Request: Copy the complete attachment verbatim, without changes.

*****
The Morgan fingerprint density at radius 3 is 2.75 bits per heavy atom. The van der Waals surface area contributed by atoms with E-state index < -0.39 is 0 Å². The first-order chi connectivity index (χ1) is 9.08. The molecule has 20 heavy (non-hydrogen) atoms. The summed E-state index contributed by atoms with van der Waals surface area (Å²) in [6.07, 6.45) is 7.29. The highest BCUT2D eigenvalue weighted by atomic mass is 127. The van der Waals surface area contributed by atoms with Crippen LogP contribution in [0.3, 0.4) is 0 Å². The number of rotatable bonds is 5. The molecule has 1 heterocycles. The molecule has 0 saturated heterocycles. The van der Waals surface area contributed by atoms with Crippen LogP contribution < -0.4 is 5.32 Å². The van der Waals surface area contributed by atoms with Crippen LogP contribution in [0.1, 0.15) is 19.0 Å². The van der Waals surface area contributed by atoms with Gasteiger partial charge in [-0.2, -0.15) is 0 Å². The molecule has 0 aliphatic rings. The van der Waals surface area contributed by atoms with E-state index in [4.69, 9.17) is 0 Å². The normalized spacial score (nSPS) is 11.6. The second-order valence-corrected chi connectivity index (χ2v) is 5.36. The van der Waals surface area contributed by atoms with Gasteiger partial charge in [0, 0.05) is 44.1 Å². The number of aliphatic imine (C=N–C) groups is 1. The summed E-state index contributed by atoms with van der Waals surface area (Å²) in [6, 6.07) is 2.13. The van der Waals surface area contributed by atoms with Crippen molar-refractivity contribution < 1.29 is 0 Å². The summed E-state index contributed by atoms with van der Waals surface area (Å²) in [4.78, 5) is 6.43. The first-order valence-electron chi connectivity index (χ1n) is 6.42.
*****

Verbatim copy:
The Morgan fingerprint density at radius 3 is 2.75 bits per heavy atom. The van der Waals surface area contributed by atoms with E-state index < -0.39 is 0 Å². The first-order chi connectivity index (χ1) is 9.08. The molecule has 20 heavy (non-hydrogen) atoms. The summed E-state index contributed by atoms with van der Waals surface area (Å²) in [6.07, 6.45) is 7.29. The highest BCUT2D eigenvalue weighted by atomic mass is 127. The van der Waals surface area contributed by atoms with Crippen LogP contribution in [0.3, 0.4) is 0 Å². The number of rotatable bonds is 5. The molecule has 1 heterocycles. The molecule has 0 saturated heterocycles. The van der Waals surface area contributed by atoms with Crippen LogP contribution < -0.4 is 5.32 Å². The van der Waals surface area contributed by atoms with Crippen LogP contribution in [0.1, 0.15) is 19.0 Å². The van der Waals surface area contributed by atoms with Gasteiger partial charge in [-0.2, -0.15) is 0 Å². The molecule has 0 aliphatic rings. The van der Waals surface area contributed by atoms with E-state index in [4.69, 9.17) is 0 Å². The normalized spacial score (nSPS) is 11.6. The second-order valence-corrected chi connectivity index (χ2v) is 5.36. The van der Waals surface area contributed by atoms with Gasteiger partial charge in [0, 0.05) is 44.1 Å². The number of aliphatic imine (C=N–C) groups is 1. The summed E-state index contributed by atoms with van der Waals surface area (Å²) in [6, 6.07) is 2.13. The van der Waals surface area contributed by atoms with Crippen molar-refractivity contribution < 1.29 is 0 Å². The summed E-state index contributed by atoms with van der Waals surface area (Å²) in [4.78, 5) is 6.43. The first-order valence-electron chi connectivity index (χ1n) is 6.42.